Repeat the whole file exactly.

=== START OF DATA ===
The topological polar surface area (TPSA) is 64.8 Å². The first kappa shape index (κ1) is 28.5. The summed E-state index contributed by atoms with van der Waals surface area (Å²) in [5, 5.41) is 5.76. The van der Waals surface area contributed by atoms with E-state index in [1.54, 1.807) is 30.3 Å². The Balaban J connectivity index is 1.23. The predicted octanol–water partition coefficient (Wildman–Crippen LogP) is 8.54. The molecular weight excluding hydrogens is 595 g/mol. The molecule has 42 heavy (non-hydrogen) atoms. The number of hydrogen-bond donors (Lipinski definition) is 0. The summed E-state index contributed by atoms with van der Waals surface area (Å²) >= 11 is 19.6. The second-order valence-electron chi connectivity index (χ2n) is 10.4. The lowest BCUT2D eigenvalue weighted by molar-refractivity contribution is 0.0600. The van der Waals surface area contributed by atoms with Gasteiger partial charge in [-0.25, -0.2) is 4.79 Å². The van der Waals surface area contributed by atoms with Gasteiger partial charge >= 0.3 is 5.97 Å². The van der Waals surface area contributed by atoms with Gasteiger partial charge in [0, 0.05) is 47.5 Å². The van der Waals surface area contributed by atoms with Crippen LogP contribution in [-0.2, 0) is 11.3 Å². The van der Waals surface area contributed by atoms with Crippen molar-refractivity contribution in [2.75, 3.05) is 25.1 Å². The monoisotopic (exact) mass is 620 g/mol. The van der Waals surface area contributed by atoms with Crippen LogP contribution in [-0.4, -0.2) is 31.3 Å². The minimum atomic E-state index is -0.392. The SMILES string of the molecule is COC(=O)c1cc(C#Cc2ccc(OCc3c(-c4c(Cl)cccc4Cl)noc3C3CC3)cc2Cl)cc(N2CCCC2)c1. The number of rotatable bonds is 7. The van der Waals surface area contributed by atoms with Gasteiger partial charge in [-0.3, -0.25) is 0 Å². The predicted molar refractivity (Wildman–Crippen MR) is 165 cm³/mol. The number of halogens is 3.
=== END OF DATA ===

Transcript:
The topological polar surface area (TPSA) is 64.8 Å². The first kappa shape index (κ1) is 28.5. The summed E-state index contributed by atoms with van der Waals surface area (Å²) in [5, 5.41) is 5.76. The van der Waals surface area contributed by atoms with E-state index in [1.54, 1.807) is 30.3 Å². The Balaban J connectivity index is 1.23. The predicted octanol–water partition coefficient (Wildman–Crippen LogP) is 8.54. The molecular weight excluding hydrogens is 595 g/mol. The molecule has 42 heavy (non-hydrogen) atoms. The number of hydrogen-bond donors (Lipinski definition) is 0. The summed E-state index contributed by atoms with van der Waals surface area (Å²) >= 11 is 19.6. The second-order valence-electron chi connectivity index (χ2n) is 10.4. The lowest BCUT2D eigenvalue weighted by molar-refractivity contribution is 0.0600. The van der Waals surface area contributed by atoms with Gasteiger partial charge in [-0.25, -0.2) is 4.79 Å². The van der Waals surface area contributed by atoms with Gasteiger partial charge >= 0.3 is 5.97 Å². The van der Waals surface area contributed by atoms with Gasteiger partial charge in [0, 0.05) is 47.5 Å². The van der Waals surface area contributed by atoms with Crippen LogP contribution in [-0.2, 0) is 11.3 Å². The van der Waals surface area contributed by atoms with Crippen molar-refractivity contribution in [2.75, 3.05) is 25.1 Å². The monoisotopic (exact) mass is 620 g/mol. The van der Waals surface area contributed by atoms with Crippen LogP contribution in [-0.4, -0.2) is 31.3 Å². The minimum atomic E-state index is -0.392. The SMILES string of the molecule is COC(=O)c1cc(C#Cc2ccc(OCc3c(-c4c(Cl)cccc4Cl)noc3C3CC3)cc2Cl)cc(N2CCCC2)c1. The number of rotatable bonds is 7. The van der Waals surface area contributed by atoms with Gasteiger partial charge in [-0.3, -0.25) is 0 Å². The predicted molar refractivity (Wildman–Crippen MR) is 165 cm³/mol. The number of halogens is 3.